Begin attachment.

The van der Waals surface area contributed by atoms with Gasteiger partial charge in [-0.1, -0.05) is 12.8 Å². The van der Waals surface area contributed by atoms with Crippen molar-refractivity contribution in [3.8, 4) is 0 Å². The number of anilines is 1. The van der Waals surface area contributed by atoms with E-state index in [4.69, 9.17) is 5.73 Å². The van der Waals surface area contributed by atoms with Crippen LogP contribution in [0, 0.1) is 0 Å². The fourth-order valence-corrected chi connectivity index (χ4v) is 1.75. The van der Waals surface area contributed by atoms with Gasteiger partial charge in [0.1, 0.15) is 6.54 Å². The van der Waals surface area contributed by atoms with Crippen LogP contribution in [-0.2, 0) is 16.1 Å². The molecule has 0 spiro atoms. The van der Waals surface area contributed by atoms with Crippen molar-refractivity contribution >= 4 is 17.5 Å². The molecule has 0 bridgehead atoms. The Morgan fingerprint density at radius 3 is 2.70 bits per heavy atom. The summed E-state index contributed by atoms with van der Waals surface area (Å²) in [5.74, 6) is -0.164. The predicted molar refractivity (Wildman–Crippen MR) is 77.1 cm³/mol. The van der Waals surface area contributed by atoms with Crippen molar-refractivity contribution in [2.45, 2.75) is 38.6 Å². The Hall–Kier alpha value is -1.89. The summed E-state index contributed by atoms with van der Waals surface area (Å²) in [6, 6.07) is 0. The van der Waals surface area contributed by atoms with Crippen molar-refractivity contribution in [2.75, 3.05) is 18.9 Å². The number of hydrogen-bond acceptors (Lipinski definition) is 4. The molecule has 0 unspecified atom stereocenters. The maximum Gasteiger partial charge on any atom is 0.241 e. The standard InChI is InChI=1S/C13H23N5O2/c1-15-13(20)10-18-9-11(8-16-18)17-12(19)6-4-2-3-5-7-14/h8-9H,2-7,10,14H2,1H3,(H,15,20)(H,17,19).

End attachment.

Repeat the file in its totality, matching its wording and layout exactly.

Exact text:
The van der Waals surface area contributed by atoms with Gasteiger partial charge in [-0.1, -0.05) is 12.8 Å². The van der Waals surface area contributed by atoms with Crippen molar-refractivity contribution in [3.8, 4) is 0 Å². The number of anilines is 1. The van der Waals surface area contributed by atoms with E-state index in [4.69, 9.17) is 5.73 Å². The van der Waals surface area contributed by atoms with Crippen LogP contribution in [0, 0.1) is 0 Å². The fourth-order valence-corrected chi connectivity index (χ4v) is 1.75. The van der Waals surface area contributed by atoms with Gasteiger partial charge in [0.1, 0.15) is 6.54 Å². The van der Waals surface area contributed by atoms with Crippen LogP contribution in [-0.2, 0) is 16.1 Å². The molecule has 0 spiro atoms. The van der Waals surface area contributed by atoms with Crippen molar-refractivity contribution >= 4 is 17.5 Å². The molecule has 0 bridgehead atoms. The Morgan fingerprint density at radius 3 is 2.70 bits per heavy atom. The summed E-state index contributed by atoms with van der Waals surface area (Å²) in [5.74, 6) is -0.164. The predicted molar refractivity (Wildman–Crippen MR) is 77.1 cm³/mol. The van der Waals surface area contributed by atoms with Crippen molar-refractivity contribution in [2.45, 2.75) is 38.6 Å². The Hall–Kier alpha value is -1.89. The summed E-state index contributed by atoms with van der Waals surface area (Å²) in [6, 6.07) is 0. The van der Waals surface area contributed by atoms with Crippen molar-refractivity contribution in [2.75, 3.05) is 18.9 Å². The number of hydrogen-bond acceptors (Lipinski definition) is 4. The molecule has 0 unspecified atom stereocenters. The maximum Gasteiger partial charge on any atom is 0.241 e. The standard InChI is InChI=1S/C13H23N5O2/c1-15-13(20)10-18-9-11(8-16-18)17-12(19)6-4-2-3-5-7-14/h8-9H,2-7,10,14H2,1H3,(H,15,20)(H,17,19).